The post was originally published on the blog Seth Levine.
TBH, I haven’t been thinking much about new investments at the moment. I’ve been asked many times how I think the Covid-19 crisis will change investor behavior and fundraising for startups. I generally give the kind of answer I think most VCs give and say something about how we all know that down markets are great markets for companies to grow (lots of great companies have been started in downturns), that there’s a lot of capital sitting on the sidelines at the moment and that capital will have to be invested, etc. All true, but I think not entirely well thought through in most cases.
For example, I also generally point out that despite most investors saying this, the vast majority are hitting pause on new investments for a bit (say 1-2 months, but who really knows) while they both focus on their existing portfolio and the decisions that need to be made in the near term about cash preservation, PPP loans, etc. and while they evaluate the overall markets and just how deep the crisis will go.
Additionally, as a general rule, funds with larger portfolios are more likely to be on lock-down for new investments. Funds with smaller portfolios are more likely to be looking at new deals.
Everyone is being cautious about valuations. Anecdotally, I’ve heard that early-stage valuations are already down 30-50%. It’s early and not clear where this will end up, but I’ll keep my eye on it and will report here what we’re seeing.
For those of you who are regular readers of this blog, you’ll know that I love data and have several times pulled data from Correlation Ventures (who have a huge proprietary database of venture financings dating back decades which they use to power their investment decisions) in an effort to answer interesting questions about the business and practice of venture capital (my favorite such post is here). Yesterday they put up an interesting post providing some actual data to back up the broader statement that downturns are good markets to invest into (beyond the headlines of great companies that were started in downturns – that’s great but anecdotal; this analysis looks at overall returns post downturn).
First, the overall trends, which show both a steady increase of returns post the 2000 bubble and show the specific increases post 9/11 and post the 2008 market crash.
Here’s a bit more detail on investments made the year before each of these downturns and the year after the downturn. Obviously, better to invest after.
For starters, both of these graphs are good reminders that “average” performance in venture isn’t great. That’s always been true, but every time I see a graph like this it does cause me to do a double-take (the graphic below from a recent post I wrote reinforces this). It’s a good reminder of the overall risk of the asset class and, frankly, just how hard it is to generate consistent positive returns (more on that here). But the data are clear that average investment returns increase in the years after a downturn (although part of the lesson here is clearly not to lean in too quickly).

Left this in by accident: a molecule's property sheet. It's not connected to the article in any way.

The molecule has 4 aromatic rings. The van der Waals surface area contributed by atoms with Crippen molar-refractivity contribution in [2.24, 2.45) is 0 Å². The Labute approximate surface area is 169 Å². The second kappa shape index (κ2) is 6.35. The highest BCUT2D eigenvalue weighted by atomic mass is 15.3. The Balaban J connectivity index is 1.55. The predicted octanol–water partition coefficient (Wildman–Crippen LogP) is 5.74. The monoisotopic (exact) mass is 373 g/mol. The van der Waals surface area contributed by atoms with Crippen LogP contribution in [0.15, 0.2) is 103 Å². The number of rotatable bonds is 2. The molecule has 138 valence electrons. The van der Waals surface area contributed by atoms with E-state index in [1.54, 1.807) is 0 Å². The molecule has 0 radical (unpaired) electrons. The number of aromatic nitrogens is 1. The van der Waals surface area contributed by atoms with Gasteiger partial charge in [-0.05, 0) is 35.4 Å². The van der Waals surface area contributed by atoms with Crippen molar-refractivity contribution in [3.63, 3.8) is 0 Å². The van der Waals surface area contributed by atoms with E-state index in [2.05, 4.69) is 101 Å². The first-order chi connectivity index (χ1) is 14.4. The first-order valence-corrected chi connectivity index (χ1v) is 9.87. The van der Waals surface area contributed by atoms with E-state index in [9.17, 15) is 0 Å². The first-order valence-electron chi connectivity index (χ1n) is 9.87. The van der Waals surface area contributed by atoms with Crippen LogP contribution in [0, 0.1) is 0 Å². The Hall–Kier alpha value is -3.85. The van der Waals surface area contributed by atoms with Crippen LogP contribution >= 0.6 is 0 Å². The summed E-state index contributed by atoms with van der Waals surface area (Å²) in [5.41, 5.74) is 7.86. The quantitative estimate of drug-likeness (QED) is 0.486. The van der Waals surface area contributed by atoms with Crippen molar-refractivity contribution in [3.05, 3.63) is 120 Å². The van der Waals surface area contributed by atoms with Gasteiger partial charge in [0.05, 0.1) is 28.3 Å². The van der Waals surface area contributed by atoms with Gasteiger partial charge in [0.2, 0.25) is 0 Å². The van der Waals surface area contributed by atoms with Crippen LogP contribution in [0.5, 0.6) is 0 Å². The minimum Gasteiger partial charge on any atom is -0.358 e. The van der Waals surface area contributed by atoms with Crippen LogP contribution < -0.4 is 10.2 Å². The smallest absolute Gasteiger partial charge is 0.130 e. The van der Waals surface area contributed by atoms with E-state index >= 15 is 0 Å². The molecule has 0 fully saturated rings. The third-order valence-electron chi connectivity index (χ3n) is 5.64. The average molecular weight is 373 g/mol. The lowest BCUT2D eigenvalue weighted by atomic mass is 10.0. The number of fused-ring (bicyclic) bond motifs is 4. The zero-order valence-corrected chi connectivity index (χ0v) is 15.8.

That should make anyone thinking of starting a business feel good. But the same trends that make downturns a good time to start businesses also make it a good time to invest in existing businesses (the Correlation data look at all financing rounds, not just first-time financing).
Access to capital can be tighter (but we’ll see in this case with unprecedented amounts of capital sitting undeployed), but competition for talent is typically reduced. Marketing expenses are lower and customer acquisition costs typically are reduced. Focus can be sharper with fewer market distractions as well as the pressure that comes from having somewhat more limited margins within which to operate. As we emerge from this, it can be your moment.
Markets are always cyclical and although we’re dealing with unprecedented times, the optimist in me knows that over time we’ll dig our way out of this. And that downturns are pretty good times to be building amazing businesses. Stay safe out there.
Seth Levine is a partner and co-founder at Boulder-based Foundry Group focusing on making early-stage technology investments, participating in select growth rounds, and identifying and supporting the next generation of venture fund managers. In addition to his work at Foundry, Seth is active in the global entrepreneurial ecosystem as a founding board member of The Unreasonable Institute, an advisor to Palestinian-focused venture fund Sadara, and advisor to Nairobi-based Ingressive Capital, as well as an advisor and mentor to a number of other venture funds and companies globally. Seth co-founded Pledge 1%, a global network of over 7,000 companies who have pledged equity, time and product back to their local communities. You can find him on Twitter at @sether or at the website.